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Niche breadths of island and mainland populations of the Singing Honeyeater Lichenostomus virescens

Adriano, Sarah (1995) Niche breadths of island and mainland populations of the Singing Honeyeater Lichenostomus virescens. Honours thesis, Murdoch University.

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Abstract

Foraging niche breadths of Singing Honeyeaters (Lichenostomus virescens) at two island sites - Rottnest Island and Garden Island, and two mainland sites - Swanbourne and Kellerberrin in south..-western Western Australia, were studied. The hypothesis that the island populations with larger Singing Honeyeaters (20% by weight), have a broader foraging niche than those on the mainland was tested by (i) analysis of foraging behaviour at each site, (ii) analysis of insect diet at each site, (iii) integration of these results to compare the foraging breadths of island and mainland populations.

Replicated sites were matched on the basis of vegetation structure, which was analysed by levy pole count and plant species abundance. Except for the density of the lower height categories on Garden Island, the vegetation was successfully matched at all sites.

Field trips from mid-spring (October) to early summer (December) recorded the foraging behaviour of the Singing Honeyeater under four categories-foraging plant, foraging height, foraging substrate and foraging behaviour. Results were summarised as the Shannon-Wiener test of niche breadth and also as J (evenness) values, giving an idea of how generalised each population is in relation to each dimension of foraging behaviour.

These results showed that the island populations did have a broader foraging niche than the mainland populations which have a more specialised foraging niche breadth. (The Rottnest Island birds were also more generalised than the Garden Island birds).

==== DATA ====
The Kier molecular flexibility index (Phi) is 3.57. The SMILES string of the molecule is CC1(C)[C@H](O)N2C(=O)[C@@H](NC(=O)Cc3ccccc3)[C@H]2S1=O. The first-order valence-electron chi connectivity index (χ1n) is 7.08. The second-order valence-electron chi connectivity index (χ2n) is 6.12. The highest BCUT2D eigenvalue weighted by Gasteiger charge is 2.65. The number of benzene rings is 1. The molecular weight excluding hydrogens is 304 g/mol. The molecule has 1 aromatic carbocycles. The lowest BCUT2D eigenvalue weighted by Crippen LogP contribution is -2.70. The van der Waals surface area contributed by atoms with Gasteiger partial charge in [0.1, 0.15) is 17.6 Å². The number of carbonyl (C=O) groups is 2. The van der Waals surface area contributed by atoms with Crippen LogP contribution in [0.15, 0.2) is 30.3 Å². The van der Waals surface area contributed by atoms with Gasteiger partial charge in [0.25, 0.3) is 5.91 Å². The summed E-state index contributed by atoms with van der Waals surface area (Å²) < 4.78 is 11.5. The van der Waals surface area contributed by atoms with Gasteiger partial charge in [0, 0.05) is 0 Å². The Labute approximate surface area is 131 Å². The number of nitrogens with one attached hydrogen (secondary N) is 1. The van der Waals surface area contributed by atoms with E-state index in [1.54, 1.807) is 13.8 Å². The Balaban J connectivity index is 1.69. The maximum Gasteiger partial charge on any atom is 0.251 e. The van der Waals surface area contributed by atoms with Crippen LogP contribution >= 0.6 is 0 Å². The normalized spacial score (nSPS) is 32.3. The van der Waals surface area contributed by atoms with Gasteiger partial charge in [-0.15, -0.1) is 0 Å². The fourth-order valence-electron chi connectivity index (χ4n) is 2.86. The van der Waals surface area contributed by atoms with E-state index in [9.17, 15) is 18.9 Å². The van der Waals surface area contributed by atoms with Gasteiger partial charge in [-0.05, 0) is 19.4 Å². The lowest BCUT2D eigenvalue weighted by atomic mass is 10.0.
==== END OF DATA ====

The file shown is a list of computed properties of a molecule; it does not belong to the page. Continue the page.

Foraging breadth was also determined through the analysis of droppings from Singing Honeyeater populations at Rottnest Island, and Kellerberrin (collected in the 1980's and 1990's) and Shark Bay (collected in spring 1994). Invertebrates from 10 different taxa were identified as well as a large proportion of fruit and seeds. These results showed that the island populations actually have a much narrower diet than those on the mainland, indicating a narrow foraging niche breadth. The contradiction in results may be due to several factors:

i) the timing of dropping collection and the non-sequential recording of foraging observations at each study site;
ii) the paucity of invertebrate taxa or abundance on Rottnest Island.

However, the integration of foraging behaviour and diet analysis results is comparable. For example, the Singing Honeyeaters at Rottnest Island provided droppings with a high proportion of ant and wasp remains, and their behaviour included a large proportion of sallying and gleaning from the ground.

Prey sizes determined from invertebrate remains concluded that the size of the bird has no relation to the size of prey taken. Kellerberrin birds took the largest prey, while Shark Bay and Rottnest Island populations took considerably smaller prey.

Overall, it can be concluded that the island populations of Singing Honeyeater do have a broader foraging niche. Further research, such as the manipulative removal or addition of a competitive species to a mainland or island population respectively, is necessary to determine whether competition is the influencing factor on niche breadth. However, ethical considerations and a year­long study to determine seasonal interactions is essential prior to manipulative experimentation.

Item Type: Thesis (Honours)
Murdoch Affiliation(s): School of Biological and Environmental Sciences
Supervisor(s): Calver, Michael
URI: http://researchrepository.murdoch.edu.au/id/eprint/60392
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